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He is awake now even though he hadn’t really slept. His legs are set aflame by a million stinging bites. His arms and back are red, his face dotted. He ignores all this and climbs out from under the staircase where he sleeps with three other boys and a thirty-year-old man who sells books.

It has been a long time since he greets the day with annoyance; now, he’s rather happy, offering a short prayer to God, blessing the day. Then he wakes Tim up, and Tim, as always, is slightly annoyed, until he realizes he has business he has to attend to. The three other boys have to sweep the staircase, get food and water, and occasionally, wash the sheets with water and soap from their money. He’s Tim’s right hand man because he makes the most money. None of the other boys know how he does it, and although he was by far the youngest, he frightens them with tales of criminal origins. He told them he stole from the policemen and agboro boys themselves, sources from whence he was sure to get a lot of cash. They wouldn’t dare this, he knew, and any attempt by them to follow him was thwarted by the promise that they could distract him and make them get caught. He wasn’t stupid: he greeted them, respected them, gave them money without their asking. He knew how the world worked.

He knew he was charming. Tim often said that if he was lucky, he was going to find a woman to adopt him and he always said he liked staying with Tim. He was light skinned, hazel-eyed. He looked famished, and this, while upsetting his general physique, added to his appeal. He knew people liked fixing others. And he knew they sometimes didn’t feel comfortable doing it, so he reached out to them. He came to filling buses and helped pass money from passengers to drivers and conductors. He effusively commented on women’s earrings and beauty, told men to shift more for the women. Once, when he had bent under a woman’s skirt (in mock innocence) to pick up a twenty naira note someone had given him, a man had told him he liked women, only for him to, voice raised, yell it was the man that liked women, telling him he wouldn’t get married, chasing after fair, fine aunties. Very rarely did passengers see him twice, and he knew he had to sell himself fast. He collected hundred naira notes from the hands of passengers, and smiled, making everything okay.

He was seven. Among boys of his age, did not hide his pride. He wore the best singlets, got puff-puff from Chike every afternoon, drank La Casera or any drink he wanted. He was their Lord. Every day, on waking up, since that very first day when that aunty had taken a picture of him, stressing how cute he was, he reminds himself of his blessings, of his extraordinary luck.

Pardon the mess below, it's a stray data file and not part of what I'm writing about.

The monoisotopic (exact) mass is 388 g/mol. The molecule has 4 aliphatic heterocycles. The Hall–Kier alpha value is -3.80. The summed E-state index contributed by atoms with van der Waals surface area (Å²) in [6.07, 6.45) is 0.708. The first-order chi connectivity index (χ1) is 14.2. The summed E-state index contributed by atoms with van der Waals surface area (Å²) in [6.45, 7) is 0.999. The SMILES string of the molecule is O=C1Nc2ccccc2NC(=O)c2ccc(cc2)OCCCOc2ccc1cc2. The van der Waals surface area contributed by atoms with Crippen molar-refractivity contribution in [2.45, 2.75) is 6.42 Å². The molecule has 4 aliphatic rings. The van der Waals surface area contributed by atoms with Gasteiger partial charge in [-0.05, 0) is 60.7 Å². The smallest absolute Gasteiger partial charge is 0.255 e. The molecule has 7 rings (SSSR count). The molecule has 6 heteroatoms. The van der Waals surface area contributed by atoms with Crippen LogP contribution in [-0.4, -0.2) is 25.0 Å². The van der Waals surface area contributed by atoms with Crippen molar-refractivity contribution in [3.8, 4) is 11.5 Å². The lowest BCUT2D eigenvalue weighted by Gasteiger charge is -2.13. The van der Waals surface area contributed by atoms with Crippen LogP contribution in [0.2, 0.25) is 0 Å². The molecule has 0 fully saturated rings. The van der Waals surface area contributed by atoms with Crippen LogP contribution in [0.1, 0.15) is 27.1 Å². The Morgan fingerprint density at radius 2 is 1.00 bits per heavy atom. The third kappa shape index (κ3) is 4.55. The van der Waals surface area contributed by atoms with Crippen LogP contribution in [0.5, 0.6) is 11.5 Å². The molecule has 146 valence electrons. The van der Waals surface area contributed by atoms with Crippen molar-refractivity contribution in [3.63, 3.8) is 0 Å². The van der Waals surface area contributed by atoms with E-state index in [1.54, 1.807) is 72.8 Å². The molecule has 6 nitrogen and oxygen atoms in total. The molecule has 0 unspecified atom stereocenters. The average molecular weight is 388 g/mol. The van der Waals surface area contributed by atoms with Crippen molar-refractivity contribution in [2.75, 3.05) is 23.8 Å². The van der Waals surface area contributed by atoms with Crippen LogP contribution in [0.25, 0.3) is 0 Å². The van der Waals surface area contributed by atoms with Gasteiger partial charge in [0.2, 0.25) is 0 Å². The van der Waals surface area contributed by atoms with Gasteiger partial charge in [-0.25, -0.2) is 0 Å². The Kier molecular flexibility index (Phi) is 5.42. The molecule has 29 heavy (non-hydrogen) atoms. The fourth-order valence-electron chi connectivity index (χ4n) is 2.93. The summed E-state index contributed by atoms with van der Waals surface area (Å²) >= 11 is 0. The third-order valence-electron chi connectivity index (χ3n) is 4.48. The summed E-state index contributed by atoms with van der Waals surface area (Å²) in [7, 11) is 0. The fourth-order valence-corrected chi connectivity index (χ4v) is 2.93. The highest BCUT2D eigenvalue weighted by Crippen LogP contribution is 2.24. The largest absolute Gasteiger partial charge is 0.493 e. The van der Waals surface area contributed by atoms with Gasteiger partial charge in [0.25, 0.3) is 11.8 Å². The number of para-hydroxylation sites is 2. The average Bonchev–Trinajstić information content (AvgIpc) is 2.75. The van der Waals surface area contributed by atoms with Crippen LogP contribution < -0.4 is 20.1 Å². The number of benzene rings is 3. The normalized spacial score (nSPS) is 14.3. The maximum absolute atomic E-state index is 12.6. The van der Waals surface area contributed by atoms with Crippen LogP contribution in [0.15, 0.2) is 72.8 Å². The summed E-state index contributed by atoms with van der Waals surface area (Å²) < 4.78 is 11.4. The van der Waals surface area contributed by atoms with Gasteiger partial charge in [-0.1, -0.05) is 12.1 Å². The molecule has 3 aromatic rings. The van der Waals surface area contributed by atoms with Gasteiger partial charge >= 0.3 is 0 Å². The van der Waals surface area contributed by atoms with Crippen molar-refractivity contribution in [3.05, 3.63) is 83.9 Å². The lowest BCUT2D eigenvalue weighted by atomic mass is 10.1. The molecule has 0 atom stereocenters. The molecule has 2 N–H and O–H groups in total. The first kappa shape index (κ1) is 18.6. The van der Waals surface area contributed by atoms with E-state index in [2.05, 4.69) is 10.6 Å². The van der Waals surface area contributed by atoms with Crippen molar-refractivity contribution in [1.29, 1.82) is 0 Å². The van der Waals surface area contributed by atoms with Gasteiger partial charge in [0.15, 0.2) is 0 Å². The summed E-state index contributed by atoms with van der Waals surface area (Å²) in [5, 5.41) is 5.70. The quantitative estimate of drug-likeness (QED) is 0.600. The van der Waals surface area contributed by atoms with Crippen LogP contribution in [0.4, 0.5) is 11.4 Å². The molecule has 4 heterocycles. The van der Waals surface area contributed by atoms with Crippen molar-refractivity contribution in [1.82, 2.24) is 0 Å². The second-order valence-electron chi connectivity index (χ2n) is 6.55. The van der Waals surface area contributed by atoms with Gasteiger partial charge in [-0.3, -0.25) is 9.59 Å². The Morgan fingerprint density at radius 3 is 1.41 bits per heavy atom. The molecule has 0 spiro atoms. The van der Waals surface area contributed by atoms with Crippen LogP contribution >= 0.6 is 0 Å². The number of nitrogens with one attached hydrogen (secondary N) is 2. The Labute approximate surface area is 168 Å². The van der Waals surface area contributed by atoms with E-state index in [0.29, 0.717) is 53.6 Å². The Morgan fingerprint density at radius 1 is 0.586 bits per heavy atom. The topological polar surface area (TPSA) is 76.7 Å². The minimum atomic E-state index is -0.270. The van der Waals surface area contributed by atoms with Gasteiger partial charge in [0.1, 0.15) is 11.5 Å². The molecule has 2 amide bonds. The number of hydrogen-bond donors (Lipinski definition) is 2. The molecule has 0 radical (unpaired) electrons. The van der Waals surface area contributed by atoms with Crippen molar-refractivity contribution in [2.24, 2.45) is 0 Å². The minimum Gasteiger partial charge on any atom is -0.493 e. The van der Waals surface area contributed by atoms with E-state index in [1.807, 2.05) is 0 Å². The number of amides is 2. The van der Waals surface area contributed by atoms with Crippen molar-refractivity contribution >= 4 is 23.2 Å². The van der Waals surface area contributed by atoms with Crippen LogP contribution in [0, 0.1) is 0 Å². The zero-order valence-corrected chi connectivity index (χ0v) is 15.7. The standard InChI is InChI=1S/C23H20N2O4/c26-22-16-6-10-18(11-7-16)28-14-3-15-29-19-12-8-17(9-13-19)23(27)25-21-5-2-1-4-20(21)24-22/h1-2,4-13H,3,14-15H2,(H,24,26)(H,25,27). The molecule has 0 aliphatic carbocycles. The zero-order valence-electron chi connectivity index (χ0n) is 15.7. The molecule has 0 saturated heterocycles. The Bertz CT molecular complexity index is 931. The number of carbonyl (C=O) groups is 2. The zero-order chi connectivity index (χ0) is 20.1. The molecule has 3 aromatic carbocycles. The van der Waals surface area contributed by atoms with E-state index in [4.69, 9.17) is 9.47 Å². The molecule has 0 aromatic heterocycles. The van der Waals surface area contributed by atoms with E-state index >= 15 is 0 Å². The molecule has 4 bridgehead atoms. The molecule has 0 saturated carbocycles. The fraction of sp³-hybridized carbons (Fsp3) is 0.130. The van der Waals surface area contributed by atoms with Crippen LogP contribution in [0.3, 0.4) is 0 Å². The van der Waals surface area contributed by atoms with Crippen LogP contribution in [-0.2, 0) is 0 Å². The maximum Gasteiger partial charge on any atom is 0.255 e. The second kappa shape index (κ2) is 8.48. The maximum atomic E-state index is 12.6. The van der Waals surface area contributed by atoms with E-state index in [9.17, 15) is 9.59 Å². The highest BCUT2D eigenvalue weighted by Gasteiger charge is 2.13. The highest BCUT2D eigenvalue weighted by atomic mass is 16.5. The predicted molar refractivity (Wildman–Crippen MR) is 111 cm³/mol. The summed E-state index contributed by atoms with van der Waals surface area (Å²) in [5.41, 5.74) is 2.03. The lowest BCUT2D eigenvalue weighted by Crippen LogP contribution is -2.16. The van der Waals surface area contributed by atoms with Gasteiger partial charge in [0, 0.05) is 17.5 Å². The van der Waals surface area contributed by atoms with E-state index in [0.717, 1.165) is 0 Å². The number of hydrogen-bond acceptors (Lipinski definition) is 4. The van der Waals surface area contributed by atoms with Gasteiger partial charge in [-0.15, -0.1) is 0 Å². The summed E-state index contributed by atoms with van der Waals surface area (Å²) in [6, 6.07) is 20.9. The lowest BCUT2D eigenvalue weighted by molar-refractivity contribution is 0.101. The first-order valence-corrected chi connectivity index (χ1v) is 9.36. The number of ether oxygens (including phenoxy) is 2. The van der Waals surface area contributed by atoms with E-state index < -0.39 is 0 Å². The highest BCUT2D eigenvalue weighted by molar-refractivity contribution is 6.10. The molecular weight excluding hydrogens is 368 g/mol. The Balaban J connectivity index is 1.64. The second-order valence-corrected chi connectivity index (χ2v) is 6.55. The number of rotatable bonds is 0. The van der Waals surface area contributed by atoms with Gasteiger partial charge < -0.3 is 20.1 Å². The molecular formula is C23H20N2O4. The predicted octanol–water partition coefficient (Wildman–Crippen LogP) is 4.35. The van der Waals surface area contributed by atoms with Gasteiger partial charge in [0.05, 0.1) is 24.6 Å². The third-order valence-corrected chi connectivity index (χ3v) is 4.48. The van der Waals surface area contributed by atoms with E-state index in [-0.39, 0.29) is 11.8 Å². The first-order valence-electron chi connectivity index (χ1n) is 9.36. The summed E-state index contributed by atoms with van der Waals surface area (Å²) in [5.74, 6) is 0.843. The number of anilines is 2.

Today, he’s made four hundred naira before ten, and he’s extremely grateful for this. The bus he’s heading to has only two passengers: a woman and her son. He decides to walk around, see if he can find two or three of his friends, and then return. When he returns, there are five people in the bus. He heads towards it.

In his fifteen months’ experience as a rather decorated beggar, he has never encountered another seven-year-old. He goes past the woman sitting with her son in front, going for the more likely candidates. The lady is dark, has four bangles on each arm. The man is looking out the window, earpiece tugged in ear, silently and slowly eating his puff-puff. The bus gets full; he comes out with a hundred and ten naira, his eyes on the young boy. It’s a mutual stare. The young boy is powdered and perfumed, his every sweat cleaned with immediacy, one hand tightly clutching a hundred naira ice cream in sachet, the other a large roll of Gala.

The bus rums and moves, and the boy, for the first time, feels disoriented. He drops all his earnings on the floor, and begins walking, walking, waiting for the fat woman in a purple top and jeans skirt who will pick him up.

 

 

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Post image by Casey Hugelfink via Flickr

About the Author:

me-jesseIfeanyi Ikechukwu Daniel is a Chemical Engineering student of FUTO who is in love with chocolate cake, Ice Cream, TV Series, and literary fiction. His fiction has appeared on AfricanWriter and his blog: weaklyanonymous.wordpress.com. He has a short story collection on Okadabooks and Kindle titled To Kiss The Sun And Leave, and he is currently working on a novel.

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One Response to “The Boy | By Ifeanyi Ikechukwu Daniel | A Story” Subscribe

  1. Lee 2017/03/18 at 18:54 #

    Hmmm… This is great! Enjoyed reading through.
    http://www.oldnaija.com

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I hold a doctorate in English from Duke University and recently joined the Marquette University English faculty as an Assistant Professor. I love teaching African fiction and contemporary British novels. Brittle Paper is the virtual space/station where I play and experiment with ideas on how to reinvent African fiction and literary culture.

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